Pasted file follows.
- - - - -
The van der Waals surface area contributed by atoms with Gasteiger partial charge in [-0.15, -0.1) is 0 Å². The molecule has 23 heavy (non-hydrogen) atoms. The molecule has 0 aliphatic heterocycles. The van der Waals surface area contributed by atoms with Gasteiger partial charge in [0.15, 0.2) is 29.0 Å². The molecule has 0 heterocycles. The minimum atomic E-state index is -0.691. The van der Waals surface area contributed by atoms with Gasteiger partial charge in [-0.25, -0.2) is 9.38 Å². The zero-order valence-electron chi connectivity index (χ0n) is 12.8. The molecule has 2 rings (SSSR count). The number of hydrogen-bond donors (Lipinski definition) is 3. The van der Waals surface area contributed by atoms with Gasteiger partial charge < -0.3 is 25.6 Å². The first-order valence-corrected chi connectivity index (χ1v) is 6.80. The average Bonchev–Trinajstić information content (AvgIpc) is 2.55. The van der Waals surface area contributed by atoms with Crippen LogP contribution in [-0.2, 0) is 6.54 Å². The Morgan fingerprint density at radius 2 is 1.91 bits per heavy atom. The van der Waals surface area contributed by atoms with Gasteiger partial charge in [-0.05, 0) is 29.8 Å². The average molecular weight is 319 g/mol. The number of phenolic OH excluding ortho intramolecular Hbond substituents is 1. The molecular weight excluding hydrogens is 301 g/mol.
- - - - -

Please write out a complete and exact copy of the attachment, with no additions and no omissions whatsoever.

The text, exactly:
The van der Waals surface area contributed by atoms with Gasteiger partial charge in [-0.15, -0.1) is 0 Å². The molecule has 23 heavy (non-hydrogen) atoms. The molecule has 0 aliphatic heterocycles. The van der Waals surface area contributed by atoms with Gasteiger partial charge in [0.15, 0.2) is 29.0 Å². The molecule has 0 heterocycles. The minimum atomic E-state index is -0.691. The van der Waals surface area contributed by atoms with Gasteiger partial charge in [-0.25, -0.2) is 9.38 Å². The zero-order valence-electron chi connectivity index (χ0n) is 12.8. The molecule has 2 rings (SSSR count). The number of hydrogen-bond donors (Lipinski definition) is 3. The van der Waals surface area contributed by atoms with Gasteiger partial charge < -0.3 is 25.6 Å². The first-order valence-corrected chi connectivity index (χ1v) is 6.80. The average Bonchev–Trinajstić information content (AvgIpc) is 2.55. The van der Waals surface area contributed by atoms with Crippen LogP contribution in [-0.2, 0) is 6.54 Å². The Morgan fingerprint density at radius 2 is 1.91 bits per heavy atom. The van der Waals surface area contributed by atoms with Gasteiger partial charge in [-0.05, 0) is 29.8 Å². The average molecular weight is 319 g/mol. The number of phenolic OH excluding ortho intramolecular Hbond substituents is 1. The molecular weight excluding hydrogens is 301 g/mol.